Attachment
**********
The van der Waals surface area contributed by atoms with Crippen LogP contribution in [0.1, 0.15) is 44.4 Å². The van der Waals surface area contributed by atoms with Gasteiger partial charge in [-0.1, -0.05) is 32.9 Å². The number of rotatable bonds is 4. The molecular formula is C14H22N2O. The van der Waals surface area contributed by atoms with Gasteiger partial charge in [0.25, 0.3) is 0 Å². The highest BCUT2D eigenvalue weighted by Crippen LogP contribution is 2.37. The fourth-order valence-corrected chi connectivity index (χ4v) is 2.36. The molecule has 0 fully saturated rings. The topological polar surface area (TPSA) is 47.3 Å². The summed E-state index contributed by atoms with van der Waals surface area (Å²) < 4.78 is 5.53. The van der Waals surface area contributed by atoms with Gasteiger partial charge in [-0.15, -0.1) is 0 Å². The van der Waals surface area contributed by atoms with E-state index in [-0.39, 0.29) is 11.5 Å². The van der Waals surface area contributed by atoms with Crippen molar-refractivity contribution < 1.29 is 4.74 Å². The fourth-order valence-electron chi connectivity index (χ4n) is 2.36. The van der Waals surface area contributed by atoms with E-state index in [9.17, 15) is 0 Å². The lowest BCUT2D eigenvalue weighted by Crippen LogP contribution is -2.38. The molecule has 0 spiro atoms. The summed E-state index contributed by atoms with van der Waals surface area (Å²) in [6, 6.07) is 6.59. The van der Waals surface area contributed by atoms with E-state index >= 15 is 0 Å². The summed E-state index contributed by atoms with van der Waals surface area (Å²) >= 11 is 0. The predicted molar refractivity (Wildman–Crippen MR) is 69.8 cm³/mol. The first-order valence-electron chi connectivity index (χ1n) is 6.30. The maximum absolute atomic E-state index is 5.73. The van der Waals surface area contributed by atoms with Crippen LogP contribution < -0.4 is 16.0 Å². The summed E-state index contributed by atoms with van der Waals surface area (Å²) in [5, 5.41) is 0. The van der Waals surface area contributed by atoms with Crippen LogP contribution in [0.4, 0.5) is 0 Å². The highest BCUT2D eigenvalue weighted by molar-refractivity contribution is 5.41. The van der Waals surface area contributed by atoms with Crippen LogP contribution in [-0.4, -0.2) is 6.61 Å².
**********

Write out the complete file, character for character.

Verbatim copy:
The van der Waals surface area contributed by atoms with Crippen LogP contribution in [0.1, 0.15) is 44.4 Å². The van der Waals surface area contributed by atoms with Gasteiger partial charge in [-0.1, -0.05) is 32.9 Å². The number of rotatable bonds is 4. The molecular formula is C14H22N2O. The van der Waals surface area contributed by atoms with Gasteiger partial charge in [0.25, 0.3) is 0 Å². The highest BCUT2D eigenvalue weighted by Crippen LogP contribution is 2.37. The fourth-order valence-corrected chi connectivity index (χ4v) is 2.36. The molecule has 0 fully saturated rings. The topological polar surface area (TPSA) is 47.3 Å². The summed E-state index contributed by atoms with van der Waals surface area (Å²) < 4.78 is 5.53. The van der Waals surface area contributed by atoms with Gasteiger partial charge in [-0.15, -0.1) is 0 Å². The van der Waals surface area contributed by atoms with E-state index in [-0.39, 0.29) is 11.5 Å². The van der Waals surface area contributed by atoms with Crippen molar-refractivity contribution < 1.29 is 4.74 Å². The fourth-order valence-electron chi connectivity index (χ4n) is 2.36. The van der Waals surface area contributed by atoms with E-state index in [9.17, 15) is 0 Å². The lowest BCUT2D eigenvalue weighted by Crippen LogP contribution is -2.38. The molecule has 0 spiro atoms. The summed E-state index contributed by atoms with van der Waals surface area (Å²) in [6, 6.07) is 6.59. The van der Waals surface area contributed by atoms with E-state index >= 15 is 0 Å². The summed E-state index contributed by atoms with van der Waals surface area (Å²) >= 11 is 0. The predicted molar refractivity (Wildman–Crippen MR) is 69.8 cm³/mol. The first-order valence-electron chi connectivity index (χ1n) is 6.30. The maximum absolute atomic E-state index is 5.73. The van der Waals surface area contributed by atoms with Crippen LogP contribution < -0.4 is 16.0 Å². The summed E-state index contributed by atoms with van der Waals surface area (Å²) in [5, 5.41) is 0. The van der Waals surface area contributed by atoms with Crippen LogP contribution in [0.4, 0.5) is 0 Å². The highest BCUT2D eigenvalue weighted by molar-refractivity contribution is 5.41. The van der Waals surface area contributed by atoms with Crippen LogP contribution in [-0.4, -0.2) is 6.61 Å².